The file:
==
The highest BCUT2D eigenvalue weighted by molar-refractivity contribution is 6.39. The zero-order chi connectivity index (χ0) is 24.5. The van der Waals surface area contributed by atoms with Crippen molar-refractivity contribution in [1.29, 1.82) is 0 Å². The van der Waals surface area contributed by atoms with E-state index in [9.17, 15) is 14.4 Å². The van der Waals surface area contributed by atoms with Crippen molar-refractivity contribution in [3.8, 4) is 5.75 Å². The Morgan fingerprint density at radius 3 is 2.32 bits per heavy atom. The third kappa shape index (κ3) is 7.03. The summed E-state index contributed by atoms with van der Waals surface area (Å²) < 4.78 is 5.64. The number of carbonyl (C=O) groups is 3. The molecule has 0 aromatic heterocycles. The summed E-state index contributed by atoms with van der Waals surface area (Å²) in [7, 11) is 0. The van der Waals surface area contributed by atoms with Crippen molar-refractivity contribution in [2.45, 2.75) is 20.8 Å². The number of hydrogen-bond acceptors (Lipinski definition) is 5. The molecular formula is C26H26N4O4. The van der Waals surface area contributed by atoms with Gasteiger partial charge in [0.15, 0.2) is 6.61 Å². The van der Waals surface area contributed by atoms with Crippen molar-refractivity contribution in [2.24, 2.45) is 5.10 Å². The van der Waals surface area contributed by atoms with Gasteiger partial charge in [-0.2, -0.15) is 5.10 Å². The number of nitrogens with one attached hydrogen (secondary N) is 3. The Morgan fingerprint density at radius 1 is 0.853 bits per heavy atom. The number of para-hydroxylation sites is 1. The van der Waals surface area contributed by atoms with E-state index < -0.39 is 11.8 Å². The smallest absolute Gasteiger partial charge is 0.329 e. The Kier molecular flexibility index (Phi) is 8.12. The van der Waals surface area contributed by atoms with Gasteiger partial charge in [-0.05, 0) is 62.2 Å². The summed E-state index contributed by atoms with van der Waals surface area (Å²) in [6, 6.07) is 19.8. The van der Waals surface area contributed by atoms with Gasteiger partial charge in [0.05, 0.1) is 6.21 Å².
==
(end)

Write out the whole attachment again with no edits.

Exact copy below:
The highest BCUT2D eigenvalue weighted by molar-refractivity contribution is 6.39. The zero-order chi connectivity index (χ0) is 24.5. The van der Waals surface area contributed by atoms with Crippen molar-refractivity contribution in [1.29, 1.82) is 0 Å². The van der Waals surface area contributed by atoms with E-state index in [9.17, 15) is 14.4 Å². The van der Waals surface area contributed by atoms with Crippen molar-refractivity contribution in [3.8, 4) is 5.75 Å². The Morgan fingerprint density at radius 3 is 2.32 bits per heavy atom. The third kappa shape index (κ3) is 7.03. The summed E-state index contributed by atoms with van der Waals surface area (Å²) < 4.78 is 5.64. The number of carbonyl (C=O) groups is 3. The molecule has 0 aromatic heterocycles. The summed E-state index contributed by atoms with van der Waals surface area (Å²) in [7, 11) is 0. The van der Waals surface area contributed by atoms with Crippen molar-refractivity contribution in [2.45, 2.75) is 20.8 Å². The number of hydrogen-bond acceptors (Lipinski definition) is 5. The molecular formula is C26H26N4O4. The van der Waals surface area contributed by atoms with Gasteiger partial charge in [0.15, 0.2) is 6.61 Å². The van der Waals surface area contributed by atoms with Crippen molar-refractivity contribution in [2.24, 2.45) is 5.10 Å². The van der Waals surface area contributed by atoms with Gasteiger partial charge in [-0.2, -0.15) is 5.10 Å². The number of nitrogens with one attached hydrogen (secondary N) is 3. The Morgan fingerprint density at radius 1 is 0.853 bits per heavy atom. The number of para-hydroxylation sites is 1. The van der Waals surface area contributed by atoms with E-state index < -0.39 is 11.8 Å². The smallest absolute Gasteiger partial charge is 0.329 e. The Kier molecular flexibility index (Phi) is 8.12. The van der Waals surface area contributed by atoms with Gasteiger partial charge in [-0.05, 0) is 62.2 Å². The summed E-state index contributed by atoms with van der Waals surface area (Å²) in [6, 6.07) is 19.8. The van der Waals surface area contributed by atoms with Gasteiger partial charge in [0.05, 0.1) is 6.21 Å².